Toasty white beans and ricotta ~ Ham Pie Sandwiches

22 April 2011

Toasty white beans and ricotta

Heidi's toasty beans have become such a staple at our house, it's not even funny. Sometimes we do the chard version from Super Natural Cooking; sometimes we do the kale version above. However, more often we throw whatever aromatic veg we have on hand into a pan, add the beans, and come up with our own toasty toasty goodness. Everyone loves toasty bean goodness.

This time I had garlic, shallot, jalapeño, orange bell pepper, and parsley. I also had cooked white beans and dry vermouth. Clearly, nice toasty beans with vegetables, deglazed with vermouth, were the answer.

An aside: yes, we love vermouth. We totally use more dry vermouth than anyone else I've ever met. We are the non-martini bar reason those huge bottles of vermouth even exist. Yay vermouth!

When I make pan-toasted beans without greens, however, it's sometimes possible to end up with a slightly dry finished product. Adding a bit of oil at the end of cooking doesn't usually cut it. So I checked out the refrigerator for a solution. What could be a better solution than ricotta?

Toasty white beans: yet another variation

olive oil
jalapeño/other hot pepper
bell pepper
cooked white beans
dry vermouth
salt, pepper
ricotta or reasonable substitute

Super easy!

Warm olive oil in a wide sauté pan; add chopped garlic, shallot, and/or any other member of the onion family you may wish to use. If you want spicy beans, add chopped jalapeño as well. When everything has softened and become super-aromatic, add some chopped bell pepper. I had orange bell pepper, which was sufficiently exciting for me, but red or yellow should be fine as well. I personally prefer to avoid green pepper here, but you can use it if it floats your boat.

Add a handful of chopped parsley and a pinch of salt, and cook for about five minutes, or until all the vegetables are soft. Now it is time for beans. Drain the cooked beans well (I generally use a slotted spoon) and deposit them gently into the pan. Do not crowd them! You want your beans to have plenty of space, so they can take full advantage of the heat and actually get crispy. I find that three big spoonfuls of beans will just cover the bottom of my pan. If you want more beans, you may want to cook them in batches.

Anyway. Deposit beans into pan; toss to coat well in the now-spicy oil. Maybe add a drizzle more oil if things look dry. Let the beans get crispy and golden on one side; toss to flip and cook the other side.

When your beans have a lovely golden crust all over, quickly deglaze the pan. Just pour in a slug of dry vermouth and give the pan a quick toss & scrape. Yay toasty brown pan bits!

When the liquid has evaporated, you are done. Taste, salt and pepper, and add any extra chopped parsley you may have lying around. Serve with (or without; it's ok!) a big scoop of ricotta on top.

I ate my toasty beans and ricotta with garlic-sautéed squash, and all was right with the world.


Jes said...

I'm missing out, never made toasty beans, which means I really oughta make 'em stat!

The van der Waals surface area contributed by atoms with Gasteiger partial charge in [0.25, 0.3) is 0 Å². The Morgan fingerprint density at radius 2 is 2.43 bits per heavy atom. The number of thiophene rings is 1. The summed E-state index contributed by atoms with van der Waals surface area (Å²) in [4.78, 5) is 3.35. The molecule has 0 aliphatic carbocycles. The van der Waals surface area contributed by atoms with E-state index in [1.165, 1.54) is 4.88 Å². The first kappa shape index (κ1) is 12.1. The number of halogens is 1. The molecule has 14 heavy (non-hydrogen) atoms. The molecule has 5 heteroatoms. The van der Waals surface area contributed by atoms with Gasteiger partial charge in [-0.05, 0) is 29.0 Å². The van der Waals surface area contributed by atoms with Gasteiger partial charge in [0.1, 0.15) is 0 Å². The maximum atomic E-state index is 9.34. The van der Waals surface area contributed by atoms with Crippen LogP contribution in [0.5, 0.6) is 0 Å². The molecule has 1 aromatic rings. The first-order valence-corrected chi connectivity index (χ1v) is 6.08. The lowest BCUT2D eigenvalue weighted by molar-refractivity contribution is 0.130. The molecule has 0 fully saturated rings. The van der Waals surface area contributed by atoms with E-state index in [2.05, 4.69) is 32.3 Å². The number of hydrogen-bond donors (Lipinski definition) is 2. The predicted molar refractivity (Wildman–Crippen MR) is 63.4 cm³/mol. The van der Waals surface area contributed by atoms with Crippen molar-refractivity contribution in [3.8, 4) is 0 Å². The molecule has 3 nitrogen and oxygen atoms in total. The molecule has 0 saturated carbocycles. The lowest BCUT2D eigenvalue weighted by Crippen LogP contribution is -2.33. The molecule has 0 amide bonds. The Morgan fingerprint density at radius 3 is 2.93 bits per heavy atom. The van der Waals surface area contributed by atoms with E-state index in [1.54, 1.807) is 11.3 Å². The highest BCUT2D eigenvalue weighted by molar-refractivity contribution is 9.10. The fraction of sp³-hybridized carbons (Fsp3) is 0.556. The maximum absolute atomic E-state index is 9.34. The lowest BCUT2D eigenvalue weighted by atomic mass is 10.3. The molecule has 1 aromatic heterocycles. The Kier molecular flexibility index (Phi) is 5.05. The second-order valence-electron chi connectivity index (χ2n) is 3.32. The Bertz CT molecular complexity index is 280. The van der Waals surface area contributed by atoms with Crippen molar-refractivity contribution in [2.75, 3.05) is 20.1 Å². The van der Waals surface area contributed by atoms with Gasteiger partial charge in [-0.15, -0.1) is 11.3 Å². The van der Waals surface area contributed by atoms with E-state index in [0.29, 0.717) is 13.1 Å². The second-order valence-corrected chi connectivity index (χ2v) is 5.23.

Rebecca said...

I too have been missing out for MY WHOLE LIFE. I think I am locked into dinner plans for tonight-tomorrow-Tuesday, but then there will be toasty beans.

Eileen said...

Yes! Everyone should make toasty beans; they're super cheap and super delicious all in one delightful package. Hooray!

management said...

I made these for a friend of mine last week. I may have messed up the deglazing bit. Also, I used red wine instead of vermouth. Was that bad? I don't know. Anyhow, it tasted okay, but not great. Maybe I just don't know about deglazing.

management said...

On the upside, I had a bunch of friends over that night, and we talked, and drank wine while I cooked, and it reminded me that that is one of my favoritest things ever and why don't I do that more? I'm going to do that more. And it is in part thanks to your recipes!

Eileen said...

Hmm. I don't like using red wine to deglaze; since it doesn't really have a chance to cook down, it's often really strong in the finished dish. I haven't tried red wine with white beans, either. I have had plenty of lentils braised in red wine, which is good; the wine cooks much longer and mellows out a lot. This isn't the exact recipe, but it's close:

Honestly, if you have no dry whites available, you could just use a splash of water and a pat of butter to deglaze.

Even if it didn't work out exactly as planned, I'm glad you are cooking and hanging out with people! Food as social gathering! Yay!

management said...

The toasty element of the toasty beans didn't come through, which I attribute to not having wittingly made toasty beans before.

Actually, I think I have made toasty beans, just not deliberately. And it is good. I was probably just distracted by the nice people who were talking. Nobody's fault! Maybe I should try again soon.

Yes, the wine didn't taste right. Also, this is not a household that has really any extra food casually lying around. So no vermouth. I have dimly perceived that a successful kitchen requires enough extra food to inspire improvisation. Some soup stock, frozen vegetables put away for the summer, salad dressing material, quick pancakes. And so on. But I am afraid to get too much food that I might be tempted to throw away when we move again. But that is me and my foibles, nothing else.